The 'team' is bigger than the individual
This article comes from a source we have quoted previously, that being Steve Simpson of Keystone Management Service. In Keystone's "Cultural Intelligence" newsletter Steve writes great practical and succinct stuff free of management speak.
We have been waiting to use this article for almost 18 months now because as soon as it appeared in the “Cultural Intelligence” newsletter in October 2008, we were finding it difficult to get anyone in the mining industry to pay attention to anything that wasn’t directly promising that it would save their company from complete devastation.
Now though things are settling down it would seem with the employment market returning to some semblance of normality. As a result we’re trying to offer our readers some tips to stay ahead of the pack by tapping into the trends that will help them run and build a better mining business or department on a mine site.
So what’s most important?
The concept of Unwritten Ground Rules (UGR’s) have been presented by Steve Simpson previously and are deduced in part by the difference between what people say and what they do. UGR’s are also inferred from watching the behaviours and actions of others. Steve used the story of an Australian Rules Footballer to illustrate.
But first some questions – what is more important:
- Bringing in money as a lone wolf or being a team player?
- Following policies and rules or displaying initiative?
- Providing quality customer care or processing customer queries quickly?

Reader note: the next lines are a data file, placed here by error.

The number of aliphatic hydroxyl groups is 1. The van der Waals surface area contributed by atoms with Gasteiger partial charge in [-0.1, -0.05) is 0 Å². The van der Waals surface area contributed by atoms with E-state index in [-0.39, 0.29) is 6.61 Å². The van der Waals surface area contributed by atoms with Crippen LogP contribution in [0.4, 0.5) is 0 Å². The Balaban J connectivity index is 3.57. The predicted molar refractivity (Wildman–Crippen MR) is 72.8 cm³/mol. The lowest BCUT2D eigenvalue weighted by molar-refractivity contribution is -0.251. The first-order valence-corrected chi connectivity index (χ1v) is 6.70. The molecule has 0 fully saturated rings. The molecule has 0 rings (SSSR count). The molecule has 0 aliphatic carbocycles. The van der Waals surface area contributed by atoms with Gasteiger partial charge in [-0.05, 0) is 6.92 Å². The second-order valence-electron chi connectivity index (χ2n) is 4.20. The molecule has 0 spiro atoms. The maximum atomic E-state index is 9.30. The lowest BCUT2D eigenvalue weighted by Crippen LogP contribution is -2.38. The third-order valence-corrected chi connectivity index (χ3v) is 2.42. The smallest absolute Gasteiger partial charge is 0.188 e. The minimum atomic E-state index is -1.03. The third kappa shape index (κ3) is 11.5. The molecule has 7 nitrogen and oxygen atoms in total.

In any organisation the answers to these provide true insights into an organisation and what is really important to them and more often than not the really important clues are very subtle and deduced, not overt.
In September 2008 the Australian Rules Football (AFL) grand final was played and won (in a surprise) by the young Hawthorn team.
(Bear with us you non-sports fans or fans of other sports, as the story has strong relevance to us all in business, work, sport, families - whatever.)
The AFL grand final is played in front of 100,000 people, at the Melbourne Cricket Ground and in 2008 the 2 teams were from the state of Victoria so the crowd were particular passionate. Geelong were much more experienced and the hot favourites having won the year before and Hawthorn were the up and coming young guns that probably needed 2-3 more years before they would show their best.
Not to be, Hawthorn got over Geelong in a big upset and took the major prize.
This in itself is not necessarily a surprise as in business and sports, upsets happen all the time.
The really interesting and revealing clue about the inner motivations of the Hawthorn team came after the game. There is a tradition that after the grand final, the losing team is thanked and the player judged best onfield is awarded a highly respected medal - the Norm Smith medal, named after a famous captain coach from decades earlier. The medal is presented and hung around the players neck on the ground in this packed stadium in front of the huge crowd, the media and the players from both sides. On this occasion it was awarded to the Hawthorn player Luke Hodge.
Lastly, the name of each player in the winning team is announced and they come to the podium to receive their premiership medal which is also hung around their neck, before the winning team does a lap of honour to celebrate with their fans.
After this whole process which takes around 30-45 minutes, the teams along with partners, staff and club dignitaries retire to the change rooms and the winning team sings the club song with great gusto. The TV cameras are in the rooms as well and at one point focussed in on the Norm Smith medal winner Luke Hodge who along with his team mates was getting ready to sing the team song.
It was at this point that one commentator noticed something very interesting, a very small clue – that Luke Hodge had taken off his Norm Smith medal and left on his premiership medal.
What an incredible act! As the commentator noted, this was a clear and powerful message to all – team is more important that the individual. No coach or leader could have asked for a more significant clue about the importance of the team.